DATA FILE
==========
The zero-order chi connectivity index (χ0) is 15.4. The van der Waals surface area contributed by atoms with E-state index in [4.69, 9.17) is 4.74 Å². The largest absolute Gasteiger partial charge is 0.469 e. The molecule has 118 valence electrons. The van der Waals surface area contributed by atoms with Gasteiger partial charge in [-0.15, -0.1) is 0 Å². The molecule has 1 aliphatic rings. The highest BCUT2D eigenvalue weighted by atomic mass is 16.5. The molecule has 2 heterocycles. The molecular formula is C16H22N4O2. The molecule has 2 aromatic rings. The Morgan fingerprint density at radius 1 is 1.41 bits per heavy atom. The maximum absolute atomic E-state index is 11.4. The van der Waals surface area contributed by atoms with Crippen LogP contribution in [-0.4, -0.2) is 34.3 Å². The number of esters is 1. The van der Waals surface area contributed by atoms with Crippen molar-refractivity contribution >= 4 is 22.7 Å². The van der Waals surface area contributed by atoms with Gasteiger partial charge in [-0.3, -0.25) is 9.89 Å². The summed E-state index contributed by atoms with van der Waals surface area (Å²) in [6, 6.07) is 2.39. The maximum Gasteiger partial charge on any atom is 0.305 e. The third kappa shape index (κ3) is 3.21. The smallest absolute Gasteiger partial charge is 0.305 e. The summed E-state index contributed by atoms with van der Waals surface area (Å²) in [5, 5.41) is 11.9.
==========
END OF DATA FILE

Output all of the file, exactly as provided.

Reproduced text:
The zero-order chi connectivity index (χ0) is 15.4. The van der Waals surface area contributed by atoms with E-state index in [4.69, 9.17) is 4.74 Å². The largest absolute Gasteiger partial charge is 0.469 e. The molecule has 118 valence electrons. The van der Waals surface area contributed by atoms with Gasteiger partial charge in [-0.15, -0.1) is 0 Å². The molecule has 1 aliphatic rings. The highest BCUT2D eigenvalue weighted by atomic mass is 16.5. The molecule has 2 heterocycles. The molecular formula is C16H22N4O2. The molecule has 2 aromatic rings. The Morgan fingerprint density at radius 1 is 1.41 bits per heavy atom. The maximum absolute atomic E-state index is 11.4. The van der Waals surface area contributed by atoms with Crippen LogP contribution in [-0.4, -0.2) is 34.3 Å². The number of esters is 1. The van der Waals surface area contributed by atoms with Crippen molar-refractivity contribution >= 4 is 22.7 Å². The van der Waals surface area contributed by atoms with Gasteiger partial charge in [-0.3, -0.25) is 9.89 Å². The summed E-state index contributed by atoms with van der Waals surface area (Å²) in [6, 6.07) is 2.39. The maximum Gasteiger partial charge on any atom is 0.305 e. The third kappa shape index (κ3) is 3.21. The smallest absolute Gasteiger partial charge is 0.305 e. The summed E-state index contributed by atoms with van der Waals surface area (Å²) in [5, 5.41) is 11.9.